I have loads of buttons – never the right ones or enough. It’s a bit like a stash of fabric really, you just have to go out and buy more….

  9. love all your buttons. Having thought about everything I’ve made this year, I use shell buttons on everything – think I must rectify this!

  10. Novelty all the way! You only live once! X

  11. Jeny says:

    I have just had a similar problem when hunting for buttons for a cardigan I am knitting – my compromise was to get some that are a bit ‘marley’ if there is such a word, a mix of two colours.
    This lady proves though that novelty buttons can just look perfect. (scroll down a little for a close up view).

  12. I love novelty buttons but rarely use them. I just never find just the right project for them. Despite having two daughters so plenty of children’s clothes to sew! For my projects, I like to stick to round buttons that aren’t too plain (maybe a colored rim, just *something* to make it a little special). And please, not 4 holes!

  13. 5currantbuns says:

    Depends on whether the article of clothing tells you it needs sensible buttons or whether it is demanding that you give it something that makes it stand apart such as a novelty button…

    Although I fall in love with prints I tend to make and wear plain fabrics (OK more often its knitting than sewing)… so I tend to go to town with the buttons… more often its by contrast buttons than novelty especially if I am adding a row…novelty buttons feature more often as single. stand alone closures…

    I also have a whale button that a friend made me buy at the knitting and stitching show a few years ago because “everyone needs an emergency whale…!” so I bought 2 and gave her one…

  14. Jo says:

    My name is Jo and I am a button addict! A mixture of old ones from my Grannies and Great Aunty, plain colourful ones and novelty flower shapes. Problem is I’m still too scared to make buttonholes(!) so they’re either added as decorations or kept in tubs where I can admire them like a mad woman.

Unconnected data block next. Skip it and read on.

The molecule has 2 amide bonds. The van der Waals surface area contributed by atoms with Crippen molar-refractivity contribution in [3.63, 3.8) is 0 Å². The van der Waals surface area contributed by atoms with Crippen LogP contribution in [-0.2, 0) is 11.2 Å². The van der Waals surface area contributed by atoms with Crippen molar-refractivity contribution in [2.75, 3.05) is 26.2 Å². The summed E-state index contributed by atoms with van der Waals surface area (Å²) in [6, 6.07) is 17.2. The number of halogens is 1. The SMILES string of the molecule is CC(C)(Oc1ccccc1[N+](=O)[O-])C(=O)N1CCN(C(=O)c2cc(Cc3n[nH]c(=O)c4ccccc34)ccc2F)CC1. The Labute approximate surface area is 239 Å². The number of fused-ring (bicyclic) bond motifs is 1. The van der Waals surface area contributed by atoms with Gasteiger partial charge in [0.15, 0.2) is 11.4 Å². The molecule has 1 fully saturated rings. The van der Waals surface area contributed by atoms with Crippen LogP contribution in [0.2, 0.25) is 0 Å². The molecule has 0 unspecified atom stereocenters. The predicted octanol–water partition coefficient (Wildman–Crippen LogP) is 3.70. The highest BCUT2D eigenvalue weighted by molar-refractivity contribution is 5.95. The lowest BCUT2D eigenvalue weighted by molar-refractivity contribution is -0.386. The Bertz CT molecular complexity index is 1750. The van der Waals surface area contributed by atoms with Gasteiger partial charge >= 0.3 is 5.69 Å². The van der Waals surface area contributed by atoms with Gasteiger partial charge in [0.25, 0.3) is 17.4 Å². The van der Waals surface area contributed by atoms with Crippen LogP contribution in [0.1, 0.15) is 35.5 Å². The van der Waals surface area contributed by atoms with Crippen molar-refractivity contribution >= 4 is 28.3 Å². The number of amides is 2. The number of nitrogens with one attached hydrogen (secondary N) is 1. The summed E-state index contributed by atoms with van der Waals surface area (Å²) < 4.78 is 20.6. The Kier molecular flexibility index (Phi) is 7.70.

I think it all depends on your personal style/lifestyle as to which buttons you choose. I’m colourful and creative by nature so generally find it very difficult to do “plain” when it comes to accessories/finishing a project.

  15. Raquel Moncada says:

    I learned my lesson: no novelty button in sensible areas (bust, waist, hips). But I love using a novelty button as a surprise element, sometimes visibly, sometimes as a secret!

  16. Kim says:

    Ooh I have the same problem! I buy novelty buttons as souvenirs, so I have polished stone buttoms from Denver and felted buttons from Chile, but I just cant think of a project where I’d use them..

  17. My love for good buttons is probably unholy! I think in part because I tend to like outlandish prints, when I turn to buttons, I go for more sensible ones, not novelty shapes. That being said, I mainly tend to seek out vintage buttons because they’re usually about as cheap as modern ones and often are just so much more interesting! I have these particular deep red plastic ones I love, that have cut outs in the buttons of fruit, but are still round, vaguely sensible buttons. Ooh ooh, they may work on the cardigan I’m currently knitting… you’ve inspired me to go find out now. 😉

  18. CGCouture says:

    I have a small stash of tractor and train buttons that I sew on my son’s pjs so he can tell front from back, but otherwise I stick to boring and practical.

  19. It’s all a matter of personal style, I feel. There´s no right and wrong here. I tend to get carried away with cute designs and then giving it more sensible thought I try picturing myself wearing them (feeling childish and all) and change my mind. That said I had a colleague who could sport cheerful accessories without looking childish…What about just one novelty button and more sensible ones on the rest?

  20. That cat is awfully cute, but will Ella get jealous?

  21. Oh god, it’s so hard not to buy novelty buttons. I’m glad the sailor ones are in the ‘sensible’ selection. Thems formal wear.

  22. UtaC says:

    Novelty are so much fun and sets your project apart from others. 🙂

  23. Nicole says: